“This brings a diversity in design that is meant to provide Snowmass Base Village with a more organic feel,” said East West Partners founder and chairman Harry Frampton.

East West has also rethought the interior elements of a resort condominium. Kitchen and dining areas are located at the center of the living space featuring the best views.

“We think food and wine and dining are an integral part of a quality overall experience,” Frampton explained, “creating inviting spaces for families and friends to come together and share experiences. So the living room, den, dining room and kitchen are all together where people can gather and have the kind of purposeful interaction they’re seeking. We call it the ‘One Space’ concept.”

When completed, Snowmass Base Village not only will remake the very concept of a resort village — it also will change Snowmass Village, the community that has grown up around the ski area.

The Limelight Hotel includes a public, glass-enclosed, five-story climbing wall next to the entrance, and a wide open lobby and indoor/outdoor lounge with food and beverage service that is meant to be the community living room. The public plaza and the community building right outside the hotel are designed to draw visitors and residents alike. Frampton for one hopes it will become the town square in the European tradition.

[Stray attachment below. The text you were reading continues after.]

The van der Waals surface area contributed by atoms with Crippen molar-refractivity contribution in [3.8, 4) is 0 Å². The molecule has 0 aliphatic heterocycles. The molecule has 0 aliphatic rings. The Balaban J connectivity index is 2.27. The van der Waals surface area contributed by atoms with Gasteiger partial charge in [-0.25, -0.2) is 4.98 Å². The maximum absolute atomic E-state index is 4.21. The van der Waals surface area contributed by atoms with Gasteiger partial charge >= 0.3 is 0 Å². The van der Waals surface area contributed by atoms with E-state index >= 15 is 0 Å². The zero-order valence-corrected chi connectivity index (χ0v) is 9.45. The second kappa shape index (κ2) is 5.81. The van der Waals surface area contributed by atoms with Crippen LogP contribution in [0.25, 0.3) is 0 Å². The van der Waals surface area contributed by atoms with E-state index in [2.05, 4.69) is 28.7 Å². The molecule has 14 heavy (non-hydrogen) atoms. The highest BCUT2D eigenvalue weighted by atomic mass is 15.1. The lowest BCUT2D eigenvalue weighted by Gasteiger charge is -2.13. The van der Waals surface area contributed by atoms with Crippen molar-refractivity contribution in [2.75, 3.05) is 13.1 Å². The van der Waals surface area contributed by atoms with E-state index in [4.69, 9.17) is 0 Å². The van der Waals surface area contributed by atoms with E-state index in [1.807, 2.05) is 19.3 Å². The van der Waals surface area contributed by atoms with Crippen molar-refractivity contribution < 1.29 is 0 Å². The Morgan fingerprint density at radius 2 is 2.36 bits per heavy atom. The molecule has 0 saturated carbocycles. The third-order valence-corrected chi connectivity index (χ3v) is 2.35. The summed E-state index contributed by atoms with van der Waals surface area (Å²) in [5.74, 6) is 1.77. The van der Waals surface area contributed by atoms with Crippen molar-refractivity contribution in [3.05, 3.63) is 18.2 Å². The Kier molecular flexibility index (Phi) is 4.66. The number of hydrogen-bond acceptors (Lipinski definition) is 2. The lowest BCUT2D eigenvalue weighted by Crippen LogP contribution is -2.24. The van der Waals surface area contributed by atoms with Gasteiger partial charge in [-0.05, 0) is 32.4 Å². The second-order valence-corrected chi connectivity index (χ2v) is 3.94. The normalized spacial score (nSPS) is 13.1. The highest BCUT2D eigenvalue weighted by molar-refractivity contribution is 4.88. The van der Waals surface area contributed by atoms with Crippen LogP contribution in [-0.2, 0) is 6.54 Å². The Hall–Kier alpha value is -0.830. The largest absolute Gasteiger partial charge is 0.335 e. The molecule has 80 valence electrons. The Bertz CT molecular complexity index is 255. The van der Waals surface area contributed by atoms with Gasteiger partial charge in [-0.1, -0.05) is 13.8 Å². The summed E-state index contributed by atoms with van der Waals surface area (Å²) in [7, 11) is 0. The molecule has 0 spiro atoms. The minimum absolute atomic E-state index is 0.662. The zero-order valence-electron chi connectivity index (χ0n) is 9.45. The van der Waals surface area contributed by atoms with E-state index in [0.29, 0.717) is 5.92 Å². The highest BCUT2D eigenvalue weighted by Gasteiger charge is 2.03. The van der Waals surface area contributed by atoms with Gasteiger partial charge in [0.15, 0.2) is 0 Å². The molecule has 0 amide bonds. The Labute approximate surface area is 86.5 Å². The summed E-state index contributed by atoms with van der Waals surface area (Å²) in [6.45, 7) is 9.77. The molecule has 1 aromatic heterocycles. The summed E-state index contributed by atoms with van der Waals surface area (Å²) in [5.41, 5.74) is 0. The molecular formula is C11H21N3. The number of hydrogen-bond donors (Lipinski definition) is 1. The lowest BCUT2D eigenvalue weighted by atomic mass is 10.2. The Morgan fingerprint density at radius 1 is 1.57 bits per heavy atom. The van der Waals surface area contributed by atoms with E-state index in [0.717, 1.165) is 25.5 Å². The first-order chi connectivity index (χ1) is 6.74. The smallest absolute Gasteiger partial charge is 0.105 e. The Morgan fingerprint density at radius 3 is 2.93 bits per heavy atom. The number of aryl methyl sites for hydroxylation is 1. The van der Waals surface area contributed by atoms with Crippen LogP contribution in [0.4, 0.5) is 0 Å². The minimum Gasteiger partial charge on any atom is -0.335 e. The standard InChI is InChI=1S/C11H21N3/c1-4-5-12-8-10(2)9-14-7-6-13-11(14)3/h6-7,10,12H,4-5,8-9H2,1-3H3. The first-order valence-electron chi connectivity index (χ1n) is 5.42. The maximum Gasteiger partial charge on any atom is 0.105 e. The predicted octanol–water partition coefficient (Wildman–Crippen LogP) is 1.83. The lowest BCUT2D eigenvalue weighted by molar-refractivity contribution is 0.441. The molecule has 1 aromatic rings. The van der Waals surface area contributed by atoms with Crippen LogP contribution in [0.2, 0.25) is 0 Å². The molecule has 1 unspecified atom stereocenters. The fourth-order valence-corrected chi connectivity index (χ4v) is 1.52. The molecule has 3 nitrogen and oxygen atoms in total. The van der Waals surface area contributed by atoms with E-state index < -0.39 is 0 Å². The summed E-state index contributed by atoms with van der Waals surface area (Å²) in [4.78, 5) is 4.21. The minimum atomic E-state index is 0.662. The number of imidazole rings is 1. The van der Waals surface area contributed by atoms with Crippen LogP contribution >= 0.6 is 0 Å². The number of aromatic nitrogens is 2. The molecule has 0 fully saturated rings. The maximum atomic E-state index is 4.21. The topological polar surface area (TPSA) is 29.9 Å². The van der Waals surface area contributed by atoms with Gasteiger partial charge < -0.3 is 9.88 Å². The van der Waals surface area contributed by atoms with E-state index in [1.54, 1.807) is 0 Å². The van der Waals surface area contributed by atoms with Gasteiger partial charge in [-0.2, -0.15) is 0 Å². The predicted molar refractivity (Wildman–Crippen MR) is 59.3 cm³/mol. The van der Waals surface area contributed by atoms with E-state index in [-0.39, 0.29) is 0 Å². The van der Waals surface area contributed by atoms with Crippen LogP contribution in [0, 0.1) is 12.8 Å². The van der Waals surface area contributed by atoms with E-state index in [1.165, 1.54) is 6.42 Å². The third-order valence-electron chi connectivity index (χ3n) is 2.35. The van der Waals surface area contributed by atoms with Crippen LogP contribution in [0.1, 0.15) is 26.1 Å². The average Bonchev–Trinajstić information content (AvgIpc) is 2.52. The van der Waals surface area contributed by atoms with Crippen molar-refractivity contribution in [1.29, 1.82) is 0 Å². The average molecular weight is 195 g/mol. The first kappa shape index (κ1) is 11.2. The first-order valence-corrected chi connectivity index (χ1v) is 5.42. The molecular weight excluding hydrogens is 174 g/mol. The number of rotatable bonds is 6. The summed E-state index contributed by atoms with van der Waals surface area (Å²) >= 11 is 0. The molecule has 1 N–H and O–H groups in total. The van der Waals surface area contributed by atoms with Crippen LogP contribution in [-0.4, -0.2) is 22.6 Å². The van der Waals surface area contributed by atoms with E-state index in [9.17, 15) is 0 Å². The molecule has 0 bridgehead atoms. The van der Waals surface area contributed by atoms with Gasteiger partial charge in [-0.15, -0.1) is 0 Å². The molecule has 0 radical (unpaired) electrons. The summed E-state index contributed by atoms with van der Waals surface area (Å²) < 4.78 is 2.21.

“We are working to create a place where existing owners and visitors all over Snowmass feel comfortable going, not just the people who buy a place in Snowmass Base Village,” Frampton said.

The Limelight, which joins the Westin and Viceroy as the third major slopeside hotel at Snowmass, features 11 whole ownership condominiums, six of which have been sold ahead of the building’s completion. The Limelight also will house the Snowmass Mountain Club, which offers members parking, valet and concierge services, social activities, a lounge, lockers and ski-in/ ski-out access to the mountain.

Lumin, with just three units, will be the most exclusive building in Snowmass Village. It features a 3,284-square-foot, four-bedroom penthouse that has spacious decks and floor-to-ceiling windows that bring Mount Daly and other peaks of the Elk Range into the living space. The condos are each served by a private elevator and are literally steps away from the Elk Camp Gondola.

When One Snowmass is completed in fall 2019, the entrance to the resort will be transformed with two buildings that feature a contemporary architectural design that is inspired by the midcentury ski lodges in Banff and the Bauhaus techniques of Aspen artist and architect Herbert Bayer, whose designs from the 1950s still define Aspen.

“This is a chance to create a development at the base of a mountain in the middle of what is already a great community,” said Frampton. “There are not many places you can do that – this is a unique and special opportunity.”

Published in the September 2018 issue of Building Dialogue.

Edited by Building Dialogue